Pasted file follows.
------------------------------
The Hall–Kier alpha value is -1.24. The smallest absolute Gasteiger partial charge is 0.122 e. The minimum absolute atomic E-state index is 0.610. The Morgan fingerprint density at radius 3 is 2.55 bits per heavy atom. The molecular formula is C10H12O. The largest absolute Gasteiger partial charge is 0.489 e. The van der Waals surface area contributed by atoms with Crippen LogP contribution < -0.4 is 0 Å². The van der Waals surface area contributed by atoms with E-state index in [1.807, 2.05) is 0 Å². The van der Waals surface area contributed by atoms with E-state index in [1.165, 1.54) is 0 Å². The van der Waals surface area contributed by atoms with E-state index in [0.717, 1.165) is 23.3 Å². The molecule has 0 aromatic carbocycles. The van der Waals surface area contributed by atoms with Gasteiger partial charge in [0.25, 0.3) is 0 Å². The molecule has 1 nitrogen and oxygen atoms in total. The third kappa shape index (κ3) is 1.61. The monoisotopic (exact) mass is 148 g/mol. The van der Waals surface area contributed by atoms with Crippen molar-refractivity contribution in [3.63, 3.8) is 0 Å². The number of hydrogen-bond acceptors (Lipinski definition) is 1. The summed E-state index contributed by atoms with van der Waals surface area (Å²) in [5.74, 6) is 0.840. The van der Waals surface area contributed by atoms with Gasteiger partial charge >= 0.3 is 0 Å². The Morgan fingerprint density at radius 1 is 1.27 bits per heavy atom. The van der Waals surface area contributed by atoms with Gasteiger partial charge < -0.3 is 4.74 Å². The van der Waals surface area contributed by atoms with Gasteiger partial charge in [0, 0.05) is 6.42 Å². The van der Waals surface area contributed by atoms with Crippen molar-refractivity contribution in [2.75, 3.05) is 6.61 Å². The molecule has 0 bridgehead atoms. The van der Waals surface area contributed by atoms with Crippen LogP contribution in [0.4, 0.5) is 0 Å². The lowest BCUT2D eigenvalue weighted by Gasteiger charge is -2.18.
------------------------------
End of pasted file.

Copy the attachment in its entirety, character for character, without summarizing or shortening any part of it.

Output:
The Hall–Kier alpha value is -1.24. The smallest absolute Gasteiger partial charge is 0.122 e. The minimum absolute atomic E-state index is 0.610. The Morgan fingerprint density at radius 3 is 2.55 bits per heavy atom. The molecular formula is C10H12O. The largest absolute Gasteiger partial charge is 0.489 e. The van der Waals surface area contributed by atoms with Crippen LogP contribution < -0.4 is 0 Å². The van der Waals surface area contributed by atoms with E-state index in [1.807, 2.05) is 0 Å². The van der Waals surface area contributed by atoms with E-state index in [1.165, 1.54) is 0 Å². The van der Waals surface area contributed by atoms with E-state index in [0.717, 1.165) is 23.3 Å². The molecule has 0 aromatic carbocycles. The van der Waals surface area contributed by atoms with Gasteiger partial charge in [0.25, 0.3) is 0 Å². The molecule has 1 nitrogen and oxygen atoms in total. The third kappa shape index (κ3) is 1.61. The monoisotopic (exact) mass is 148 g/mol. The van der Waals surface area contributed by atoms with Crippen molar-refractivity contribution in [3.63, 3.8) is 0 Å². The number of hydrogen-bond acceptors (Lipinski definition) is 1. The summed E-state index contributed by atoms with van der Waals surface area (Å²) in [5.74, 6) is 0.840. The van der Waals surface area contributed by atoms with Gasteiger partial charge >= 0.3 is 0 Å². The Morgan fingerprint density at radius 1 is 1.27 bits per heavy atom. The van der Waals surface area contributed by atoms with Gasteiger partial charge < -0.3 is 4.74 Å². The van der Waals surface area contributed by atoms with Gasteiger partial charge in [0, 0.05) is 6.42 Å². The van der Waals surface area contributed by atoms with Crippen molar-refractivity contribution in [2.75, 3.05) is 6.61 Å². The molecule has 0 bridgehead atoms. The van der Waals surface area contributed by atoms with Crippen LogP contribution in [0.4, 0.5) is 0 Å². The lowest BCUT2D eigenvalue weighted by Gasteiger charge is -2.18.